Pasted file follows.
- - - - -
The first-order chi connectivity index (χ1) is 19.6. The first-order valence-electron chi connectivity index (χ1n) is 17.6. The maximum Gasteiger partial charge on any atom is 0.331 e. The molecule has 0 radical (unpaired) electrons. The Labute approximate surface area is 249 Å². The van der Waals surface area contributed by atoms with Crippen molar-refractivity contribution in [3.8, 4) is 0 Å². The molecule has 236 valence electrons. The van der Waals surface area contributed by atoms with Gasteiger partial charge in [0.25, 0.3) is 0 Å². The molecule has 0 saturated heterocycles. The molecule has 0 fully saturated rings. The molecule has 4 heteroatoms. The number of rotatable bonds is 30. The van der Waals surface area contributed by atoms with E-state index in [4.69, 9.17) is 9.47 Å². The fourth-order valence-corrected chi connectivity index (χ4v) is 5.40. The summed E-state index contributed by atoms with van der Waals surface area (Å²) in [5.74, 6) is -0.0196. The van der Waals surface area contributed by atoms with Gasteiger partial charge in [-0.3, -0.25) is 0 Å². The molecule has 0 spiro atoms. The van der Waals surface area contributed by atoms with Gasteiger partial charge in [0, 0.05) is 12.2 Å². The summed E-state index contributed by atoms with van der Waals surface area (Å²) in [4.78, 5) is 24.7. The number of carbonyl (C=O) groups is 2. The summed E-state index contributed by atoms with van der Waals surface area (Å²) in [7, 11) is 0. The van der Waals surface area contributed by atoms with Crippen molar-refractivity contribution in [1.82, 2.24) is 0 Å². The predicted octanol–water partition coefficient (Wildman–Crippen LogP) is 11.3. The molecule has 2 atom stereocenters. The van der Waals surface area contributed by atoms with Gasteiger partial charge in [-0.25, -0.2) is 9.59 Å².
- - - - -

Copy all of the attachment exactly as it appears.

The first-order chi connectivity index (χ1) is 19.6. The first-order valence-electron chi connectivity index (χ1n) is 17.6. The maximum Gasteiger partial charge on any atom is 0.331 e. The molecule has 0 radical (unpaired) electrons. The Labute approximate surface area is 249 Å². The van der Waals surface area contributed by atoms with Crippen molar-refractivity contribution in [3.8, 4) is 0 Å². The molecule has 236 valence electrons. The van der Waals surface area contributed by atoms with Gasteiger partial charge in [0.25, 0.3) is 0 Å². The molecule has 0 saturated heterocycles. The molecule has 0 fully saturated rings. The molecule has 4 heteroatoms. The number of rotatable bonds is 30. The van der Waals surface area contributed by atoms with E-state index in [4.69, 9.17) is 9.47 Å². The fourth-order valence-corrected chi connectivity index (χ4v) is 5.40. The summed E-state index contributed by atoms with van der Waals surface area (Å²) in [5.74, 6) is -0.0196. The van der Waals surface area contributed by atoms with Gasteiger partial charge in [-0.3, -0.25) is 0 Å². The molecule has 0 spiro atoms. The van der Waals surface area contributed by atoms with Gasteiger partial charge in [0, 0.05) is 12.2 Å². The summed E-state index contributed by atoms with van der Waals surface area (Å²) in [4.78, 5) is 24.7. The number of carbonyl (C=O) groups is 2. The summed E-state index contributed by atoms with van der Waals surface area (Å²) in [7, 11) is 0. The van der Waals surface area contributed by atoms with Crippen molar-refractivity contribution in [1.82, 2.24) is 0 Å². The predicted octanol–water partition coefficient (Wildman–Crippen LogP) is 11.3. The molecule has 2 atom stereocenters. The van der Waals surface area contributed by atoms with Gasteiger partial charge in [-0.25, -0.2) is 9.59 Å².